JOLTS Job Openings: A reported snapback in online help-wanted postings suggests that total job openings rebounded by 300K to 11mn in July, 855K shy of the 11.9mn all-time high set in March. Given the dip in civilian unemployment last month, that result would leave the gap between available positions and the jobless at 5.3mn. Put another way, there was an estimated 1.9 jobs available per unemployed person in July.

Jobless Claims: Initial claims for unemployment insurance benefits likely remained in the recent 235-255K range during the period ended August 26. Pay particular attention to continuing claims under regular state programs for signs that laid off employees may be having a more difficult experience in finding work.

ISM Manufacturing Index: The nationwide manufacturing expansion likely continued as the summer progressed, albeit at a slower pace than in July. District Federal Reserve Bank canvasses and other surveys hint that the Purchasing Managers Index moved a 2.1 percentage point lower to 50.7% in August – the lowest reading since the pickup began in June 2020.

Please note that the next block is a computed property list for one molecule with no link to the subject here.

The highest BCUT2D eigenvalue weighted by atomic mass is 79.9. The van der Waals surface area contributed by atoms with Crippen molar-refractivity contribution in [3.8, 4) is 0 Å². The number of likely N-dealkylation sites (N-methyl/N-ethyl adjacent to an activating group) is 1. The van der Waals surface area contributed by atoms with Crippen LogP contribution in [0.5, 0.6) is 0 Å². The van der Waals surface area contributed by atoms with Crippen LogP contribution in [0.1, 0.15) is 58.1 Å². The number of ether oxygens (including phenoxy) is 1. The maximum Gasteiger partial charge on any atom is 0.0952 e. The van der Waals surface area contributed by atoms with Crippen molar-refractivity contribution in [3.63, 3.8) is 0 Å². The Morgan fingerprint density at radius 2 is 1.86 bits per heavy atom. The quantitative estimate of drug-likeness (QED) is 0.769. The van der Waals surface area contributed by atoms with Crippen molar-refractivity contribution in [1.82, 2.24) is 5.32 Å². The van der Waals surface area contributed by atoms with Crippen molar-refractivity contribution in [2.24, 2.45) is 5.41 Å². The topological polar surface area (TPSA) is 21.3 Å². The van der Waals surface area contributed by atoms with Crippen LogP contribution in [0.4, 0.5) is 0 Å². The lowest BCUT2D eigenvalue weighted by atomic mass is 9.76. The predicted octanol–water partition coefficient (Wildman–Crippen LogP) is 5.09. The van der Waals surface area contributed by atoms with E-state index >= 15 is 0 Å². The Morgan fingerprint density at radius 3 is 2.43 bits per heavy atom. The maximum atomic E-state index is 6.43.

Employment Situation Report: Recent soundings on initial and continuing jobless claims suggest that payroll employment growth slowed marginally from the 528K net hiring recorded in July. The uptick in the state insured unemployment rate between canvassing periods points to a modest rise in the national jobless rate to 3.6% from the half-century low of 3.5% witnessed in the prior month. An early August survey period probably capped average hourly earnings growth, following a .5% gain in July.

Federal Reserve Appearances:

  • Aug. 30  Richmond Fed President Barkin to discuss the outlook with a regional chamber of commerce in West Virginia.
  • Aug. 30  New York Fed President Williams to answer questions about the outlook in an online interview with the WSJ.